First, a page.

I think this is going to hurt Verizon, out of the four major carriers they have the largest percentage of contract customers.

    So, if I am understanding you correctly, they're charging consumers at least an extra $15 per month ($40 – $25) -- i.e., at least $360 over the life of the contract -- for letting them pay a lower handset fee up front?

    What I am trying to understand in all the news reports, including this one is, how's this a 'subsidy' for the handset?
  • Reply 17 of 43
    saareksaarek Posts: 1,031member
    Quote:

    Originally Posted by iObserve View Post









    Yep, American mobile companies really **** us. On the other hand my mate from England says the data over there is much much slower, not sure about other countries.



    Depends on the carrier and the persons location, I get around 50MB 4G connection where I live and work so no complaints there.

  • Reply 18 of 43
    tallest skiltallest skil Posts: 43,236member
    Originally Posted by saarek View Post

    …you’d expect them to be fighting tooth and nail over price.

     

    Collusion. The protection agencies are bought and paid.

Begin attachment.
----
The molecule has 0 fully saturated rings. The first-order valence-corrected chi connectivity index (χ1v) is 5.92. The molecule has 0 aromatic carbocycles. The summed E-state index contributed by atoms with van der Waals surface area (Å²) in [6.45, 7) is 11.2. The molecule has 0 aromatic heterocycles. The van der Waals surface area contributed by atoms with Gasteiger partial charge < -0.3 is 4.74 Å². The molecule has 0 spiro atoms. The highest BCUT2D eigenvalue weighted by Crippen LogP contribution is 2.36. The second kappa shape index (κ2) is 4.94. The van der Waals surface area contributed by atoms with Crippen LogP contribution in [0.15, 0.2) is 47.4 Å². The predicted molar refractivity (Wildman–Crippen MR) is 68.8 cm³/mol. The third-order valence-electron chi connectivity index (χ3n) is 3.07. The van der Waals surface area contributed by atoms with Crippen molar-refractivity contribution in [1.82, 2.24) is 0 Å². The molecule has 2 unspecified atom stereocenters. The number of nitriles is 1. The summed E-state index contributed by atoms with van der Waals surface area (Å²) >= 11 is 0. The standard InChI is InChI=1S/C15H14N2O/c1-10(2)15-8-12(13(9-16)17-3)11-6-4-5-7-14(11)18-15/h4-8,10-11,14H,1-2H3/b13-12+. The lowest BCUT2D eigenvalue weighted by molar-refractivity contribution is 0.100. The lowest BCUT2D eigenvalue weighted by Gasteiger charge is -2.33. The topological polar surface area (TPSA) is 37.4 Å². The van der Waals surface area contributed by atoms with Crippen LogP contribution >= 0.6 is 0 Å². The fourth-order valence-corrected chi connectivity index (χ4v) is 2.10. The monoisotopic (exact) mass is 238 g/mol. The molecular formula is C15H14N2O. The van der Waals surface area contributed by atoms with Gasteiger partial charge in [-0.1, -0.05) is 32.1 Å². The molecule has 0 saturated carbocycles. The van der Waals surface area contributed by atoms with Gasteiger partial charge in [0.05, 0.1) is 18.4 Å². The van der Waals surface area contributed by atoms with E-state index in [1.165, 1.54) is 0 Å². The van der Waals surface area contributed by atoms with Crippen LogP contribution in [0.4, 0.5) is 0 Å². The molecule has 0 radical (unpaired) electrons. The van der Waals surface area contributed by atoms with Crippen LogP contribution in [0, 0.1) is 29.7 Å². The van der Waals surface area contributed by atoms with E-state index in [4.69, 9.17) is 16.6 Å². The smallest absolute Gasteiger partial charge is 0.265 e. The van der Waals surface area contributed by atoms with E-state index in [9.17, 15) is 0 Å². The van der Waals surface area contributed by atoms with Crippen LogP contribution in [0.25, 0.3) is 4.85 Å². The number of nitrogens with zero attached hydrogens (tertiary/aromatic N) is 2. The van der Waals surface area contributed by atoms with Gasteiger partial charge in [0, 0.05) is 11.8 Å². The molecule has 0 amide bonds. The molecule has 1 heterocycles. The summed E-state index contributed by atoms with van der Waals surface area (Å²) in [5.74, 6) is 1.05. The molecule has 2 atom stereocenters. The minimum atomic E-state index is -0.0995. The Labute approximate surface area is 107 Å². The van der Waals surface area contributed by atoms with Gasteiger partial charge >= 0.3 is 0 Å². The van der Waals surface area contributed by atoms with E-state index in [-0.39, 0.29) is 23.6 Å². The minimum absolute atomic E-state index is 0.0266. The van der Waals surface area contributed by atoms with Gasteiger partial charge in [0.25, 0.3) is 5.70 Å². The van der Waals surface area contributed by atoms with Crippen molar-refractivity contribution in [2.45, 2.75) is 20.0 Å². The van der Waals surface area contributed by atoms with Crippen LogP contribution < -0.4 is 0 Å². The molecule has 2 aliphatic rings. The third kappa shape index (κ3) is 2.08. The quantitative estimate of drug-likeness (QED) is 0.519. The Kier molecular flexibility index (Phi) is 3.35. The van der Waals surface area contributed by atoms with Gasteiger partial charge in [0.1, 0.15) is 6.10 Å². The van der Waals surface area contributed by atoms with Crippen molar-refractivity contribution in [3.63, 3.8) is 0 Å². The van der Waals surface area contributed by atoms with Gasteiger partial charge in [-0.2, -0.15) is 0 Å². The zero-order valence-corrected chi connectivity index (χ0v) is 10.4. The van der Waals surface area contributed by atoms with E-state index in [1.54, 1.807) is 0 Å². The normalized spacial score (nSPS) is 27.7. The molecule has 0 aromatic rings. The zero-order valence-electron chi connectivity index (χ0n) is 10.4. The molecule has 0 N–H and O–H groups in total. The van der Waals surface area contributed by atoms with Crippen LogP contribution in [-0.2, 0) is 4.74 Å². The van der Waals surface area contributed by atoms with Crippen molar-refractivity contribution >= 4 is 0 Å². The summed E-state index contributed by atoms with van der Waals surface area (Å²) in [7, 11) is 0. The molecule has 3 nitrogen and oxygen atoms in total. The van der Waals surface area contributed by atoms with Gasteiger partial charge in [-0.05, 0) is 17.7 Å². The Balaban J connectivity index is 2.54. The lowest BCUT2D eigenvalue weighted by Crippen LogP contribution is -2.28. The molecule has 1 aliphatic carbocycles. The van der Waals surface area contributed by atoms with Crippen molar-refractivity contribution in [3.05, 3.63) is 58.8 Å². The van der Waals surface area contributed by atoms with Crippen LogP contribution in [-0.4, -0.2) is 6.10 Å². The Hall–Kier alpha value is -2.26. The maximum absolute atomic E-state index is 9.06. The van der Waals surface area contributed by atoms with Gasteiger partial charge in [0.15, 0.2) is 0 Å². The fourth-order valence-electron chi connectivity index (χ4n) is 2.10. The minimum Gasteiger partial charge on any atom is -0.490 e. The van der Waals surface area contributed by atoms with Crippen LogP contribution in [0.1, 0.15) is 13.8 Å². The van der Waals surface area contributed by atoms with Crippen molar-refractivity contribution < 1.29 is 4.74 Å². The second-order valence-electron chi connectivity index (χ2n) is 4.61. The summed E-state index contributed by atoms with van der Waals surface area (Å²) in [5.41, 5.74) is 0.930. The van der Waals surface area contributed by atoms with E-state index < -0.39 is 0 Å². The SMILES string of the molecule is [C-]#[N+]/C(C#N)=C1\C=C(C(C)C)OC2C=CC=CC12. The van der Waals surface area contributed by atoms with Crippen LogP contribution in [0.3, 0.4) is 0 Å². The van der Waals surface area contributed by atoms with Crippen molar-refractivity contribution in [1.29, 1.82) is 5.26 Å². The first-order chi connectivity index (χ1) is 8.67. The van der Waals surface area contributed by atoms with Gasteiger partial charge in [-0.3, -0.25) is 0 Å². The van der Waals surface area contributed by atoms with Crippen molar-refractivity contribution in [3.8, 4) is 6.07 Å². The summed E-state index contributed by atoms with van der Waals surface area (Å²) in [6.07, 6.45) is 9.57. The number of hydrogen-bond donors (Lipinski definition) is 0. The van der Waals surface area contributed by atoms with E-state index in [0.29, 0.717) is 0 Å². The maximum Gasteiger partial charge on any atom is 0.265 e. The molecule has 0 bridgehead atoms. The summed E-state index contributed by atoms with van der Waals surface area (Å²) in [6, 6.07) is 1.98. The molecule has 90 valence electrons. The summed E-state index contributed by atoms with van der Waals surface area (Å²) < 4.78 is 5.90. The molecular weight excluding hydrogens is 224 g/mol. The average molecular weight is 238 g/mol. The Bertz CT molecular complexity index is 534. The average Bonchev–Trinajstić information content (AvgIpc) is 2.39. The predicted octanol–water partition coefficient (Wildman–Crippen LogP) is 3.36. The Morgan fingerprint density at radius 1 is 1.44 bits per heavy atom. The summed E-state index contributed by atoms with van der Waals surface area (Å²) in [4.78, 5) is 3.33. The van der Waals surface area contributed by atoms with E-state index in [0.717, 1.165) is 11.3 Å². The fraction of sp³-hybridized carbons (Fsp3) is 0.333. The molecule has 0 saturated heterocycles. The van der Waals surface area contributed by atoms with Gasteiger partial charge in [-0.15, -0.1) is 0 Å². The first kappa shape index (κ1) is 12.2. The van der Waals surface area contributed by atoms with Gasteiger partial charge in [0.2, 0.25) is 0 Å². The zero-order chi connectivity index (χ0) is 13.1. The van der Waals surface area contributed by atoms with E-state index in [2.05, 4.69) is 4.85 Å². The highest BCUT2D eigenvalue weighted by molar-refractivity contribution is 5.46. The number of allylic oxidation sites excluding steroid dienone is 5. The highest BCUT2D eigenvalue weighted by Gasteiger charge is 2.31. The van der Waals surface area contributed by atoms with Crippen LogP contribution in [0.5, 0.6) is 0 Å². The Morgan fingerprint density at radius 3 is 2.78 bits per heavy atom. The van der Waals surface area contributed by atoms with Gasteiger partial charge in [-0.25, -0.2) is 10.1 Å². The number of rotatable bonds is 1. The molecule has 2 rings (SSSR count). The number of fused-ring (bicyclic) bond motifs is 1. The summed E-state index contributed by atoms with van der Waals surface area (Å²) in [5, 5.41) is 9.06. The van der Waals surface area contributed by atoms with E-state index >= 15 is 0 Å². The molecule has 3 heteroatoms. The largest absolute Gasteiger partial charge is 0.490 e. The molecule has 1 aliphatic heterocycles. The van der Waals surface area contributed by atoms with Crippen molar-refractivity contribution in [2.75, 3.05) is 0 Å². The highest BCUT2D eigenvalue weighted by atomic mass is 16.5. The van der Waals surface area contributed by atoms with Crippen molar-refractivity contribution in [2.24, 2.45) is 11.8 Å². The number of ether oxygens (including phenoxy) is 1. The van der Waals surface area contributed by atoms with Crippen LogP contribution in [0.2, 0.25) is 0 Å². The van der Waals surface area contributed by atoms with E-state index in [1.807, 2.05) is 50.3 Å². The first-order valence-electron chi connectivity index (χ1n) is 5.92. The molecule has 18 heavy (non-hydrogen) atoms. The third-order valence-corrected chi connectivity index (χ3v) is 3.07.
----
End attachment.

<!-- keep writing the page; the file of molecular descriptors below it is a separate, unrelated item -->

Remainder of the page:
• Reply 19 of 43
    With 2 people sharing 12 gig's a month, you can virtually rid yourself of cable and/or satellite TV and only use your phones/pads and AppleTV to have all of your entertainment you need. Am I missing something?
  • Reply 20 of 43
    atlappleatlapple Posts: 496member
    Quote:

    Originally Posted by anantksundaram View Post





    So, if I am understanding you correctly, they're charging consumers at least an extra $15 per month ($40 – $25) -- i.e., at least $360 over the life of the contract -- for letting them pay a lower handset fee up front?



    What I am trying to understand in all the news reports, including this one is, how's this a 'subsidy' for the handset?



    Yep. Then you're paying at least 199.00 for the handset. So over the course of a 2 year contact theres really no savings and someone is locked into that carrier.